Pulse Demon

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Pulse Demon
Studio album by Merzbow
Released May 28, 1996 (1996-05-28)
Recorded October–November 1995
Studio ZSF Produkt Studio, Tokyo, Japan
Genre Noise
Length 73:20
Label Release
Producer Masami Akita
Merzbow chronology
Music for Bondage Performance 2
(1996)Music for Bondage Performance 21996
Pulse Demon
Spiral Honey
(1996)Spiral Honey1996
Professional ratings
Review scores
Source Rating
Allmusic 2.5/5 stars [1]
Pitchfork Media (8.7/10) [2]

Pulse Demon is an album by the Japanese noise musician Merzbow.[3] Unlike Venereology, his previous album for Release, this album is not inspired by heavy metal. Outtakes from this album are included on Merzmorphosis.


The holography, shiny silver artwork is an homage to the 1970s Prospective 21e Siècle imprint of Philips Records,[4] in particular the albums of Ivo Malec.[5] However, the art is most similar to the work of Bridget Riley, "Fall" and "Current" in particular.

Basically, this shiny silver is the color of Heavy Metal. I mean it the way William Burroughs said it. My basic idea is I think this idea has been approached in the past by Heldon and King Crimson.

— Masami Akita[4]

The title was inspired by the 1970s afro-rock band Demon Fuzz and Akita's use of a fuzz box as a pulse generator.[5] Some song titles were inspired by Jon Appleton's Appleton Syntonic Menagerie LP.[4]


Critical reaction to Pulse Demon was mixed. Pitchfork Media gave the album's 2003 re-release a score of 8.7/10, their highest rating out of their sparse eight Merzbow album reviews. Calling it an "incomparable classic", the reviewer describes the album as "simply pure sound, viciously unadulterated static", going on to state that "music cannot get much more extreme than this. Maybe John Cage's 4'33", and that's so far to the limit, it's probably cheating. This is the edge of music, of sound in general." Also praised was the album's packaging, being called "more valuable than some people's lives."[6] However, AllMusic's dismissive two-line review from Jason Ankeny was "Merzbow's second American release offers more of the deafening white noise that is his trademark, mastered for maximum loudness. Not for the faint of heart, but ideally suited for the hard of hearing."[7] Being only given 2.5/5 stars, Pulse Demon is one of the four lowest rated of AllMusic's 31 (solo) Merzbow reviews. The A.V. Club's ambivalent review summarized it as "genuinely extreme, downright torturous sounds that are strangely compelling in their shredding intensity."[8]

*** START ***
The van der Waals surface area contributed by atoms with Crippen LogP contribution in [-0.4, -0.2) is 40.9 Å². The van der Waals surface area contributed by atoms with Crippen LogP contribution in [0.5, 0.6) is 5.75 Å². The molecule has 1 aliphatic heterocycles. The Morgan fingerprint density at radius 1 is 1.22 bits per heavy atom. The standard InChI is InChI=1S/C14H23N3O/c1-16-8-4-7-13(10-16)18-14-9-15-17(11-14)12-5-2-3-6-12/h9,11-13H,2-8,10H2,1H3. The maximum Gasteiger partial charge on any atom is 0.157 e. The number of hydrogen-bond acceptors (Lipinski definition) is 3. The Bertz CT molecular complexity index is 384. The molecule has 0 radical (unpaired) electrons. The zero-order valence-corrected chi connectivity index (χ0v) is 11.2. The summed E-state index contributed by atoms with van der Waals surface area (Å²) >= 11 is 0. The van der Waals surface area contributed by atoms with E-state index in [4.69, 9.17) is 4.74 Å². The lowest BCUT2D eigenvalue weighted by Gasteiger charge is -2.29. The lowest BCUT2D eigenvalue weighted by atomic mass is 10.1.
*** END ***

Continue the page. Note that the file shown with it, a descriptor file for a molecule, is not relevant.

Track Listing[edit]

All music composed by Masami Akita.

No. Title Length
1. "Woodpecker No. 1" 6:42
2. "Woodpecker No. 2" 3:37
3. "Spiral Blast" 4:30
4. "My Station Rock" 4:54
5. "Ultra Marine Blues" 11:29
6. "Tokyo Times Ten" 11:09
7. "Worms Plastic Earthbound" 24:53
8. "Yellow Hyper Balls" 6:03


  • All composed by live noise concrete. No over dub.
  • Mastered at SAE Mastering, Phoenix, AZ, January 1996.


  • Masami Akita – metals, EMS, audio generator, shortwave, noise electronics, tape, voice
  • Colour Climax – visual
  • Bill Yurkiewicz & David Shirk – mastering

Release history[edit]

Region Date Label Format Quantity Catalog Sold Out
United States 1996 Release CD (holographic sleeve) 3,000 RR 6937-2 Yes
1998 CD (jewel case) n/a RR 6937-2 No


  1. ^ Pulse Demon at AllMusic
  2. ^ Review of "Pulse Demon" and "Animal Magnetism" on Pitchfork
  3. ^ "Merzbow - Pulse Demon (CD, Album)". Discogs. Retrieved May 24, 2012. 
  4. ^ a b c "Corridor Of Cells - Interview - Merzbow". Corridor of Cells. 1997. Archived from the original on November 30, 1999. Retrieved May 24, 2012. 
  5. ^ a b "MERZBOW - interview". Neural Therapy. Archived from the original on January 27, 1999. Retrieved April 22, 2013. 
  6. ^ Pitchfork Media
  7. ^ Pulse Demon at AllMusic
  8. ^ The AV Club